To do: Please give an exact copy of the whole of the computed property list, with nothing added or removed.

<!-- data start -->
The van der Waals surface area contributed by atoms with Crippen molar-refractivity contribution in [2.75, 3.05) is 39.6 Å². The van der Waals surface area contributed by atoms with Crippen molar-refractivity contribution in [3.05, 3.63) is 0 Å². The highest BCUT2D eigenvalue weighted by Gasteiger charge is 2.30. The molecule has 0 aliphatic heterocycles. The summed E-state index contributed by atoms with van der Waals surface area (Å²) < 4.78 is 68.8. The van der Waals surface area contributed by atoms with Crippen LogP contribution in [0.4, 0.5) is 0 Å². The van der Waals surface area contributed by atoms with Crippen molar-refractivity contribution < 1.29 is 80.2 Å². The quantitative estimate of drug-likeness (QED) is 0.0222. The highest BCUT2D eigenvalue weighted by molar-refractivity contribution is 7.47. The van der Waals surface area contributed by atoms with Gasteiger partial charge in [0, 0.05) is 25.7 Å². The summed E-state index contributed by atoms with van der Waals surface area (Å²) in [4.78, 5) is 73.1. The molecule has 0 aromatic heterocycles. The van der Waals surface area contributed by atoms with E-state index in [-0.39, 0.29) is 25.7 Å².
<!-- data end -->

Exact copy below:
The van der Waals surface area contributed by atoms with Crippen molar-refractivity contribution in [2.75, 3.05) is 39.6 Å². The van der Waals surface area contributed by atoms with Crippen molar-refractivity contribution in [3.05, 3.63) is 0 Å². The highest BCUT2D eigenvalue weighted by Gasteiger charge is 2.30. The molecule has 0 aliphatic heterocycles. The summed E-state index contributed by atoms with van der Waals surface area (Å²) < 4.78 is 68.8. The van der Waals surface area contributed by atoms with Crippen LogP contribution in [0.4, 0.5) is 0 Å². The van der Waals surface area contributed by atoms with Crippen molar-refractivity contribution < 1.29 is 80.2 Å². The quantitative estimate of drug-likeness (QED) is 0.0222. The highest BCUT2D eigenvalue weighted by molar-refractivity contribution is 7.47. The van der Waals surface area contributed by atoms with Gasteiger partial charge in [0, 0.05) is 25.7 Å². The summed E-state index contributed by atoms with van der Waals surface area (Å²) in [4.78, 5) is 73.1. The molecule has 0 aromatic heterocycles. The van der Waals surface area contributed by atoms with E-state index in [-0.39, 0.29) is 25.7 Å².